“I know that I’m building a community. A nomadic, intentional community… but I have no idea what that looks like. So I don’t have this definitive vision. And that’s frustrating. We’ve slowed down, so there’s no calendar or schedule to follow… just this undeniable sense of urgency that I can’t seem to shake. This feeling like we’re going somewhere, like we’re moving toward something that is going to be completely revealed when the time is right. Maybe not until we get there. But when we do, we’ll know that we know that we know. And until then, this isn’t about the destination… It’s definitely about the journey. It’s about submitting the daily decisions to God. Giving Him the big and the tiny parts of my life, and letting Him create the whole picture however He wants.”
It was interesting in that moment, as I said the words out loud, I knew I was going to catch that pretty blue stone with a little piece of wire, and that I was going to send it to Ashley on a necklace. I smiled to myself before I continued.
“Now I would be lying to you if I told you that every decision that we make is easy. Or that I don’t have all these moments where I’m like ‘what am I supposed to do God?’ Just so you know, I ‘lay out the fleece’ and ask God for confirmations, discernment, signs, whatever… all the time. I mean I’m constantly in the midst of another decision and I can never see what’s coming around the next corner. It can feel like a coin toss sometimes. But I’m learning the difference between faith and trust. Everyone talks about faith. Maybe I even have a false sense of faith. I mean, I do live in America. I can eat out of dumpsters. It’s easy to have faith that I won’t go hungry. I have a truck, so it’s easy to have faith that I won’t get rained on tonight. I do things specifically to test that faith even, like self-deprivation and stuff. Like a juice fast. It’s like a challenge. ‘So, if I only eat fruits and vegetables, will you still provide, God?’” I was smiling and Ashley was laughing and nodding. “But the crazy thing is that He does! Over and over and over. So now I’m learning to trust. And that’s a little different than faith. Trust is about knowing that it’s all going to be GOOD. That He knows better than I do. Not just that the food will be there, but that it will be exactly the food that I need. Not just that I will find the road to travel, but that it will be exactly the RIGHT road. Because He knows me better than I know myself. The spirit lives inside me! He has literally seen my entire life through my eyes, through my mother’s eyes, my brothers eyes, my father’s eyes, even your eyes. Every person I’ve hurt and every person I’ve helped, God has experienced that in His total omniscience. I almost can’t get through that thought. Pretty awesome. So that means that when He doesn’t provide things, when He tells me ‘no’ and when things get hard… when I have to hear ‘goodbye’ and ‘move along’ even when I don’t want to… when I hear ‘let it go’ and ‘give it to me’ and even just a big loud, silent ‘NO’… that means it’s time to trust. He knows me better. He knows what is going to make me the happiest, what is going to fulfill my need for purpose in this life. He knows better.”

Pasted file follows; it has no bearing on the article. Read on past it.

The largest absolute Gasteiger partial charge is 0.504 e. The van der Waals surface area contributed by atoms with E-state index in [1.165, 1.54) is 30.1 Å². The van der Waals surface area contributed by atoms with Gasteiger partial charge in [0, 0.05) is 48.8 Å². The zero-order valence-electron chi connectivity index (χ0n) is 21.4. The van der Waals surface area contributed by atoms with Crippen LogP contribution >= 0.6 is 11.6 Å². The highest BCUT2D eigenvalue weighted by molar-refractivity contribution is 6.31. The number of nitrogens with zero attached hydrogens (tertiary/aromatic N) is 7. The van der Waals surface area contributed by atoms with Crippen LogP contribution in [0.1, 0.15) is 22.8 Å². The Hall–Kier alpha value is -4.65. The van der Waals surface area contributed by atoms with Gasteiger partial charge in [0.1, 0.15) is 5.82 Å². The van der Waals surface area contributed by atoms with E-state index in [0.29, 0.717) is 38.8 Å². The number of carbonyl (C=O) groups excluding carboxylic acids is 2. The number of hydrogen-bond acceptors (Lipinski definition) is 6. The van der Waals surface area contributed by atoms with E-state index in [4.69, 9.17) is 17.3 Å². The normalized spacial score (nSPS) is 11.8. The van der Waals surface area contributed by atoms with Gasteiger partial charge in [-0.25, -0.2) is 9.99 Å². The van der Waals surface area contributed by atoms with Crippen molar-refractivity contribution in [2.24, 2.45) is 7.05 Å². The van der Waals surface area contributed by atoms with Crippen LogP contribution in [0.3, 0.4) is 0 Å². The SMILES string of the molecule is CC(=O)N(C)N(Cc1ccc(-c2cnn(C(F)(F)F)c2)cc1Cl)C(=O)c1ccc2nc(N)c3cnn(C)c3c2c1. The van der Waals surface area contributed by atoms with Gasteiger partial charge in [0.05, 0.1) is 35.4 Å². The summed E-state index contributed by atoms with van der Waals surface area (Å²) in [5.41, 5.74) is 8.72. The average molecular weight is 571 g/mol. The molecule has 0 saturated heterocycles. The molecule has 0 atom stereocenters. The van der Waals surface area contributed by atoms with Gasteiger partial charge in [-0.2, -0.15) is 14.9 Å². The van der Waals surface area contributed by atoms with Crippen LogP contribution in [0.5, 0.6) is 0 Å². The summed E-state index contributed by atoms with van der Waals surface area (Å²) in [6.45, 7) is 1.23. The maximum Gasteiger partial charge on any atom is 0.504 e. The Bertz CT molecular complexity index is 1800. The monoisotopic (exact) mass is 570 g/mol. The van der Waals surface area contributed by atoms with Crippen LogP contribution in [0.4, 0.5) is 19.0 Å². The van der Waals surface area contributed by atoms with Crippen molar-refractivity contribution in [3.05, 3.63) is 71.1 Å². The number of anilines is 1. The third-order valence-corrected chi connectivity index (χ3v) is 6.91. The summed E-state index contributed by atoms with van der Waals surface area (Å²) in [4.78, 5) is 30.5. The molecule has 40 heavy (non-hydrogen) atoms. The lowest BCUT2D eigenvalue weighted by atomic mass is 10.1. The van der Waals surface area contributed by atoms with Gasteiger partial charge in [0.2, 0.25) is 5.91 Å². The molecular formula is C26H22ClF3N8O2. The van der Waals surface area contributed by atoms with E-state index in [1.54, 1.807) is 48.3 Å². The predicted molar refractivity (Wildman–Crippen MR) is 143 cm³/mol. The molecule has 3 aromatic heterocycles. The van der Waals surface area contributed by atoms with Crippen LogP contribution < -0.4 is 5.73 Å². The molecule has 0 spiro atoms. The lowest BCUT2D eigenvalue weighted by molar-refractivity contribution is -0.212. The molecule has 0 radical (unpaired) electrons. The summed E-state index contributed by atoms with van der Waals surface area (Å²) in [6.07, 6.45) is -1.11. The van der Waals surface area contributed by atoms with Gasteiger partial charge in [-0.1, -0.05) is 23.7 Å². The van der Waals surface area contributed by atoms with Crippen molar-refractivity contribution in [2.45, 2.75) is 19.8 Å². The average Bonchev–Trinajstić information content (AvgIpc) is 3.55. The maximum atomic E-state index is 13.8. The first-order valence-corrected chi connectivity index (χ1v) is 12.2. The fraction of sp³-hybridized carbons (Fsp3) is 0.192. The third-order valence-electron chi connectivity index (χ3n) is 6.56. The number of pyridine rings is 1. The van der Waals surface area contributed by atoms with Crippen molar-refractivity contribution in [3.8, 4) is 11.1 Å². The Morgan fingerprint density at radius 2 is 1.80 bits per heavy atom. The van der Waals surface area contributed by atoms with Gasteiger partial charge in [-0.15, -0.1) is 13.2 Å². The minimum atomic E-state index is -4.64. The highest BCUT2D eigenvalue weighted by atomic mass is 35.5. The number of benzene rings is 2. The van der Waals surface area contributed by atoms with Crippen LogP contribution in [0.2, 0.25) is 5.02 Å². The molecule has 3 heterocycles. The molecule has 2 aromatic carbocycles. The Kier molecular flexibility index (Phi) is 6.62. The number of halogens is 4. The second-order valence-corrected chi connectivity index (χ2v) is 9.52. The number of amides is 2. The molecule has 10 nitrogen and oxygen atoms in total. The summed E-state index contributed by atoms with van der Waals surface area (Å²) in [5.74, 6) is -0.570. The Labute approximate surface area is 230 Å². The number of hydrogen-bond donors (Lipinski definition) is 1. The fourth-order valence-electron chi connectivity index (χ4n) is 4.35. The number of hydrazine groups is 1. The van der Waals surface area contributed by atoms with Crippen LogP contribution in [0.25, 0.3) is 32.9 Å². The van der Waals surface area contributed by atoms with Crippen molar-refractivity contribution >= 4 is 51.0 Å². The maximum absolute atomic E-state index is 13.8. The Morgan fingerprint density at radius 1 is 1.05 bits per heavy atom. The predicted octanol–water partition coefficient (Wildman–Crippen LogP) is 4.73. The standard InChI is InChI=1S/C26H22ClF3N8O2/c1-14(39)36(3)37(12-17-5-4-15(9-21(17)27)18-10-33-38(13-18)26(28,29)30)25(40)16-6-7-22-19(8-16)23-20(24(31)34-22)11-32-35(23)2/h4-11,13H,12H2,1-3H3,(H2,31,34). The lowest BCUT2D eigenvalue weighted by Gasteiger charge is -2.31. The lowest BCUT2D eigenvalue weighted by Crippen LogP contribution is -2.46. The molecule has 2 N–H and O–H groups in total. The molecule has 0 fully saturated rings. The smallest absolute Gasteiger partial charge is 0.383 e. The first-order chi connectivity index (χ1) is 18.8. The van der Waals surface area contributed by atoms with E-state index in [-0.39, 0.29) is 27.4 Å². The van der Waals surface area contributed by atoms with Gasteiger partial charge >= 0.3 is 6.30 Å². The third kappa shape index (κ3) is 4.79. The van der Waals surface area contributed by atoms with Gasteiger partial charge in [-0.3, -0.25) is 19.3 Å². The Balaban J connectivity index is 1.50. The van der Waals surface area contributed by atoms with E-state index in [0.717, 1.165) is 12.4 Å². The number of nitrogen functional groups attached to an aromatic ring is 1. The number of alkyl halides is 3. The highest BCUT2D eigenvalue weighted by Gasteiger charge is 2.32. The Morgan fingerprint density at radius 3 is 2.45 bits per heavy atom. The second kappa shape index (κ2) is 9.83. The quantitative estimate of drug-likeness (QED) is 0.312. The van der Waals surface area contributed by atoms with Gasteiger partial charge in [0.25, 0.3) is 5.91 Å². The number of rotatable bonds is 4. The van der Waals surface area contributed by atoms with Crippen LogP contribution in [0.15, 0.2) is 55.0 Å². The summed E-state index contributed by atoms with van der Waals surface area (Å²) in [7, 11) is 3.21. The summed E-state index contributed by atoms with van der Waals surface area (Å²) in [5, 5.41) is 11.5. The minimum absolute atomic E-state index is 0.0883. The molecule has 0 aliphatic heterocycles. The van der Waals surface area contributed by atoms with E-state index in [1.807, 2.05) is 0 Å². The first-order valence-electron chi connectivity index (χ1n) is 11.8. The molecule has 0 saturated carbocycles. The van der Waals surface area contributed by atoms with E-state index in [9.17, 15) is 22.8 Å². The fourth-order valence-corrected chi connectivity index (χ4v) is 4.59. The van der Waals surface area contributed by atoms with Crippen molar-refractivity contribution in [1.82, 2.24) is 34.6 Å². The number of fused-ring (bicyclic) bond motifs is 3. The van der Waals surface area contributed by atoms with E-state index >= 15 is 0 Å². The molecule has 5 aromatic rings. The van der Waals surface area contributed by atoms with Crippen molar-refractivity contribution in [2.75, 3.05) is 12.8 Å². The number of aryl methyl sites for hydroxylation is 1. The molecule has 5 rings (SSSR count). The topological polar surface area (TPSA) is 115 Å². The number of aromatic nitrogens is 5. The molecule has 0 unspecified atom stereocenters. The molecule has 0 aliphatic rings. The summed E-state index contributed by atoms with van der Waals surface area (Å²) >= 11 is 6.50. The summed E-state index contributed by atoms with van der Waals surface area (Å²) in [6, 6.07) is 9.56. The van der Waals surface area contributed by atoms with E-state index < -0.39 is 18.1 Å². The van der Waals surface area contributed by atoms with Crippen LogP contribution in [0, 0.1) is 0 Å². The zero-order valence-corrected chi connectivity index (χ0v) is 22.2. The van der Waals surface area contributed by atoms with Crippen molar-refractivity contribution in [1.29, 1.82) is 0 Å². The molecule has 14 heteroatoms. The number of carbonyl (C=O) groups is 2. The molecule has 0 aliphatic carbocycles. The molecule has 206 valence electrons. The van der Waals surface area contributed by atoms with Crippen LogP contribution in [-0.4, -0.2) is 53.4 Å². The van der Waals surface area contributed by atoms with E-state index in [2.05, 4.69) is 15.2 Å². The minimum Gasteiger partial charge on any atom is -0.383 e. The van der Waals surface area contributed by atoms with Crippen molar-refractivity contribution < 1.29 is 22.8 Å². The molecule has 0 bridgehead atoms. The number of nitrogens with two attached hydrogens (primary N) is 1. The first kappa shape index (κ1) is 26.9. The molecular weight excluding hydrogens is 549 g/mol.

After Ashley went to bed I sat up late and thought about Lori and our family in Lafayette. I thought about how much I missed them already and I thought about how strange it was for Ashley and Lori and Woody to have all asked me that question in the last few days. Something is stirring in me… and I’m not sure what it is. God is having me put my finger on something for a reason. I pay attention to repetition because it usually finds meaning in my life. And a few other topics keep being repeated, but they haven’t come full circle yet. The necklace that was created with that blue stone and that dark blue wire was perfect. I wore it for 3 days before I sent it along to Ashley. Maybe this process of trapping and catching rocks will help my mind catch and trap the past few years, and process them into something I can someday explain. Maybe not. Either way, I’m already grateful for whatever comes next…